Defining consciousness is only half the battle – and one that likely won’t be won until after we’ve aped it. The other side of of the equation is observing and measuring consciousness. We can watch a puppy react to stimulus. Even plant consciousness can be observed. But for a machine to demonstrate consciousness its observers have to be certain it isn’t merely imitating consciousness through clever mimicry. Let’s not forget that GPT-3 can blow even the most cynical of minds with its uncanny ability to seem cogent, coherent, and poignant. The Blums get around this problem by designing a system that’s only meant to demonstrate consciousness. It won’t try to act human or convince you it’s thinking. This isn’t an art project. Instead, it works a bit like a digital hourglass where each grain of sand is information. The machine sends and receives information in the form of “chunks” that contain simple pieces of information. There can be multiple chunks of information competing for mental bandwidth, but only one chunk of information is processed at a time. And, perhaps most importantly, there’s a delay in sending the next chunk. This allows chunks to compete – with the loudest, most important one often winning.
Data-based methods work well for situations where new data observed do not deviate too much from old data learned. In particular, data-intensive methods showed astonishing results in the domains of image, speech, and language understanding, and also in gaming. In fact, they are the quintessence implementation of what Economy Nobel Prize Daniel Kahneman refers to as System-1 in his theory about the mind. Based on this theory, the mind is composed of two systems: System-1 governs our perception and classification, and System-2 governs our reasoning and planning. ... To quote Daphne Koller, “the world is noisy and messy” and we need to deal with noise and uncertainty, even when data is available in quantity. Here, we enter the domain of probability theory and the best set of methods to consider is probabilistic graphical models where you model the subject under consideration. There are three kinds of probabilistic graphical models, from the least sophisticated to the most sophisticated: Bayesian networks, Markov networks, and hybrid networks. In these methods, you create a model that captures all the relevant general knowledge about the subject in quantitative, probabilistic terms, such as the cause-effect network of a troubleshooting application.
The study introduced the culture of innovation framework, which spans the dimensions of people, process, data, and technology, to assess organizations’ approach to innovation. It surveyed 439 business decision makers and 438 workers in India within a 6-month period, before and since COVID-19. The India study was part of a broader survey among 3,312 business decision makers and 3,495 workers across 15 markets in Asia Pacific region. Through the research, organizations’ maturity was mapped and as a result, organizations were grouped in four stages – traditionalist (stage 1), novice (stage 2), adaptor (stage 3) and leaders (stage 4). Leaders comprise of organizations that are the most mature in building a culture of innovation1. “Innovation is no longer an option, but a necessity. We have seen how the recent crisis has spurred the need for transformation; for organizations to adapt and innovate in order to emerge stronger,” said Rajiv Sodhi, COO, Microsoft India. “We commissioned this research to gain better understanding of the relationship between having a culture of innovation and an organization’s growth. But now, more than achieving growth, we see that having a mature culture of innovation translates to resilience, and strength to withstand economic crises to recover,” he added.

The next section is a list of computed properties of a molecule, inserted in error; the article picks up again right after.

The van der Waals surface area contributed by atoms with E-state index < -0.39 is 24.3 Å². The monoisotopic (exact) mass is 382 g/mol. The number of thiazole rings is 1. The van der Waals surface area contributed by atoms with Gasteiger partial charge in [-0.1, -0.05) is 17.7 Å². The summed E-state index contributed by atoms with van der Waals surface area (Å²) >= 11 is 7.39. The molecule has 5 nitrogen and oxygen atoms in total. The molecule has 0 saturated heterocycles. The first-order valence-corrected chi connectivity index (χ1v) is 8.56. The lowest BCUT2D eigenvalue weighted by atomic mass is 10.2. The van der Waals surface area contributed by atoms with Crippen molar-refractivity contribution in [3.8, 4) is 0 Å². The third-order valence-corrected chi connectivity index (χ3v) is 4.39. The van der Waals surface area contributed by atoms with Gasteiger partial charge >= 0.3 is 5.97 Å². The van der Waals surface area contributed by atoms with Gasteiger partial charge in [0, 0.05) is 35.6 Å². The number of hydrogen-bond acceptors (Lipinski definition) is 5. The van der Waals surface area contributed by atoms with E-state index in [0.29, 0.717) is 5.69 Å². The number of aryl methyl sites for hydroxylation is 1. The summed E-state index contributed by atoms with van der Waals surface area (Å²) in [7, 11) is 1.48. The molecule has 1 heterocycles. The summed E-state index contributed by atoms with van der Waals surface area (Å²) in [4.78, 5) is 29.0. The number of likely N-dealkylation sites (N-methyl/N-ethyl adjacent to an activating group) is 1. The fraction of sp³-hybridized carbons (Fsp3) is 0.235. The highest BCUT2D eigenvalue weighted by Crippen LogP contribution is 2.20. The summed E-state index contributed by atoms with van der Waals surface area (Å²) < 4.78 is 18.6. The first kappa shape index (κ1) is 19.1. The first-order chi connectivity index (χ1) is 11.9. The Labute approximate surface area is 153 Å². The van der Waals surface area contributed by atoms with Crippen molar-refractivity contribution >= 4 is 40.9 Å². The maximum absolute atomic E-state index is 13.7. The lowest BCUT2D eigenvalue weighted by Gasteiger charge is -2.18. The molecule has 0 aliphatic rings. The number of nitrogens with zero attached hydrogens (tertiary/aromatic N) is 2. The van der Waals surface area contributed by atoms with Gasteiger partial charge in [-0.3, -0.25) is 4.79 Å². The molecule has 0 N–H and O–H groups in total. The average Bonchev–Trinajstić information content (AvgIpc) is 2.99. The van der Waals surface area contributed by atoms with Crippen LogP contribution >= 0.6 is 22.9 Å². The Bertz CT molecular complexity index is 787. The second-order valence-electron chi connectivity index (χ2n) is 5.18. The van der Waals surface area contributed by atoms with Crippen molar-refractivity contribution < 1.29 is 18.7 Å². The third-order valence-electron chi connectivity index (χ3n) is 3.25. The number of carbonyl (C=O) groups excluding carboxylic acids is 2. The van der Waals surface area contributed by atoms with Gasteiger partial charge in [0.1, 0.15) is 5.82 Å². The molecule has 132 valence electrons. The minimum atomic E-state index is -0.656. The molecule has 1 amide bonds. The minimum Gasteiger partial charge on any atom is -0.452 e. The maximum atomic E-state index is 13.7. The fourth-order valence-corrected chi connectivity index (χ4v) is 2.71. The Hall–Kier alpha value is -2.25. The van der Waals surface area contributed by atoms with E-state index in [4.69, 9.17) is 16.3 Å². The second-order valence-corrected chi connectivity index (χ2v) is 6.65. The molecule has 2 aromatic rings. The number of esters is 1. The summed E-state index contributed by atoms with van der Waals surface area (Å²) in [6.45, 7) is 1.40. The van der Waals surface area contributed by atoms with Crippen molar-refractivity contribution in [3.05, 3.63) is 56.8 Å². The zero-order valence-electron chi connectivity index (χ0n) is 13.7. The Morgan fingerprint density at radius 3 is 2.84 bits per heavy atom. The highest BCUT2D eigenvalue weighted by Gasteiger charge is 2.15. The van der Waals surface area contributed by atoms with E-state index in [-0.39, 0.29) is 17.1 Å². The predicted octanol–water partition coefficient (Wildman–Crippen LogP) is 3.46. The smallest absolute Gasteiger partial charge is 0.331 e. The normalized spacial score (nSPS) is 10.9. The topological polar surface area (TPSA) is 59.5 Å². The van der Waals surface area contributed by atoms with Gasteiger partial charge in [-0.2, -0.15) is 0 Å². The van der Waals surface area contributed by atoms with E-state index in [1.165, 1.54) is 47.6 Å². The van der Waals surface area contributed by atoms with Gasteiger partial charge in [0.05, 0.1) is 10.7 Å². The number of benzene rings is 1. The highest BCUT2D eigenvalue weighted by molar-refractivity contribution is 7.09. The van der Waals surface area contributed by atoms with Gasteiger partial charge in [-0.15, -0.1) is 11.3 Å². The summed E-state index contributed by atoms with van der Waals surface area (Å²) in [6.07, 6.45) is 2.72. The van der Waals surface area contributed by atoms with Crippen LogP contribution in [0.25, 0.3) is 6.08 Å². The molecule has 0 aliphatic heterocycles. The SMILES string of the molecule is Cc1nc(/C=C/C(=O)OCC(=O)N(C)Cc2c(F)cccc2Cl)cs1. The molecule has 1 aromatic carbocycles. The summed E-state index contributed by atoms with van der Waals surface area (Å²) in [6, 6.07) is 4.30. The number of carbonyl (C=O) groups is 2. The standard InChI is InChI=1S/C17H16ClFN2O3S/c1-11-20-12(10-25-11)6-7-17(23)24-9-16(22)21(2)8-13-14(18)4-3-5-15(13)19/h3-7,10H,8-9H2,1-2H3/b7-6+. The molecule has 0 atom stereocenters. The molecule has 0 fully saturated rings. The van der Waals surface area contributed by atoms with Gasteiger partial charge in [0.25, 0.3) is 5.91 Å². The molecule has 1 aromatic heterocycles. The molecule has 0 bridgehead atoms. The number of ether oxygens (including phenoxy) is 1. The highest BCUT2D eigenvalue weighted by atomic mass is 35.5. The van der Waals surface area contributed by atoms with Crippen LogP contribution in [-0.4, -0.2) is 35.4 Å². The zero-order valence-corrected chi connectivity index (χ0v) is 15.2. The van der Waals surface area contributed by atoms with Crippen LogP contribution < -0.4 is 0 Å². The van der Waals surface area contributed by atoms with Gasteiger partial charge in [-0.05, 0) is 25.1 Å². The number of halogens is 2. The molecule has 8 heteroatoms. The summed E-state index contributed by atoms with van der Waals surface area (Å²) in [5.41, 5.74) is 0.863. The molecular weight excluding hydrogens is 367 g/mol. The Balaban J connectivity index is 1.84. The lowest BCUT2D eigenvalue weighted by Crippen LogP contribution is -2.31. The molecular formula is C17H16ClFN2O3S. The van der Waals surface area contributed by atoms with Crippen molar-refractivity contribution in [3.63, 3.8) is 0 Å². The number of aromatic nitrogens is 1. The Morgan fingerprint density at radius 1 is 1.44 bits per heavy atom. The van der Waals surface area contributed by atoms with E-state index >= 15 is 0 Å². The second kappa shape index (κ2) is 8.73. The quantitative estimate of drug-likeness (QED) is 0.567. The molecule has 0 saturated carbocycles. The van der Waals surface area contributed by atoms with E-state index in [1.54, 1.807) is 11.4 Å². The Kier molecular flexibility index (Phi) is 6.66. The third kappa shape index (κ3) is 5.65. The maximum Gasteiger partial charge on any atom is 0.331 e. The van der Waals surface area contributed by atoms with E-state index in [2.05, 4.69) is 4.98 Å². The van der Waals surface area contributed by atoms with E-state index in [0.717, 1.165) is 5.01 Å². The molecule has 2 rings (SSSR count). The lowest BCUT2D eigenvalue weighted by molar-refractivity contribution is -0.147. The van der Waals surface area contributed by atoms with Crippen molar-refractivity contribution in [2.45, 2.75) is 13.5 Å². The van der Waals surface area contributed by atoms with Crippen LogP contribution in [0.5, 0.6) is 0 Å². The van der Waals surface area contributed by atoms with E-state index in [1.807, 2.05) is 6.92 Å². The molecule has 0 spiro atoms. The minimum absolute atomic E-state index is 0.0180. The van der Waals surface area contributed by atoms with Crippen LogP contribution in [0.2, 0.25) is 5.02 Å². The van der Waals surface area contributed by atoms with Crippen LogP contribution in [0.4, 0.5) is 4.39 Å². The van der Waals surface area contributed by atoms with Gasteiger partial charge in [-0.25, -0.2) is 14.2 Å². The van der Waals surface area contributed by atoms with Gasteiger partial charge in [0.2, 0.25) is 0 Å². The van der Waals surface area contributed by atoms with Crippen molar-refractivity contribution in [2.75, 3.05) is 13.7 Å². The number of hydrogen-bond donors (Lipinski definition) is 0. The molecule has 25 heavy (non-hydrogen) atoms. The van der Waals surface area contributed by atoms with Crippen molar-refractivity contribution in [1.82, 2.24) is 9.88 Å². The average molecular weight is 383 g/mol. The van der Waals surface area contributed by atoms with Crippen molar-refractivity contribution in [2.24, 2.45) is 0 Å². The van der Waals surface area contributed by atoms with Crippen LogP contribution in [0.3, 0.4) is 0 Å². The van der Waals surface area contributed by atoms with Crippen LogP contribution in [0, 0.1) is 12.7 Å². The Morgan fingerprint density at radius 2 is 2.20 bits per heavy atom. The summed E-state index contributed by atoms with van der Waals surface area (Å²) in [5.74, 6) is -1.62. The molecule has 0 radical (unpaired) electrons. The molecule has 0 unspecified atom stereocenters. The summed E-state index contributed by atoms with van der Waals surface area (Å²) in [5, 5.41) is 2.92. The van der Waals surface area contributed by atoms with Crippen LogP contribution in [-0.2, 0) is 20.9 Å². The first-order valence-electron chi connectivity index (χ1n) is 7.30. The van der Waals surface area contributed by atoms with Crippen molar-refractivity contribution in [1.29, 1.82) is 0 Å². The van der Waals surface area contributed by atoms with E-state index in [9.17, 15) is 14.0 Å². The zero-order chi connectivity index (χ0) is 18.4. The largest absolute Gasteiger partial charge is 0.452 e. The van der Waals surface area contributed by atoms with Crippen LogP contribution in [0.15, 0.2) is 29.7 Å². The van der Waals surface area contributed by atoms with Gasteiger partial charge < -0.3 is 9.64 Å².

Current cybersecurity strategies tend to center around stopping potential threats from getting into your computing and communications infrastructure at all. To be successful, it requires that no employee ever click on a bad link, download the wrong file or work from an unsecured Wi-Fi network. However, this approach is not realistic nor sufficient enough in today’s world, and impossible in our collective future. That is why business leaders need to rethink their cyber strategy to adapt to our constantly changing world. In practice, the concept of cyber resilience is based on a bend-but-not-break philosophy. It understands that despite significant defensive investments and best efforts, cyber-criminals will occasionally get in. The cyber resilience approach is based on the premise that if you organize your defenses to prioritize resiliency over just computer security, you keep what’s most important going – your business. No matter what your business might be – whether it is churning out widgets or keeping the lights on – what’s key is to keep your most valuable assets unaffected and operational. Implementing this new goal, from the boardroom down, helps save money and improve results.
Don’t go too far and take all decision making away from the development squads. It’s natural to think that the more we implement and the fewer the choices developers have to make the better. However, I’ve found that there is such a thing as going too far. On one of my projects the architecture team was making all of the decisions and creating frameworks/tools to govern through code. I still recall vividly one of the developers coming to me and saying “If you architects want to make all of the decisions and tell us how to implement things, then put your cell phone number in Pager Duty! If you want me to be accountable and be woken up at 3 AM when my code breaks in production, then I am going to make the decisions.” A decentralized governance approach was necessary and the role of the architect needed to be as a boundary setter. While the Product Build Squad is designing and building the Microservices Framework and the Developer Onboarding Tool (using an Inner Source approach with contributions from other developers), development squads are already using the framework and tool. Depending on how many development squads your project/program has, you could have many Microservices with say Version 1.0 of the Microservices Framework.
Quote for the day:
"Success is often the result of taking a misstep in the right direction." - Al Bernstein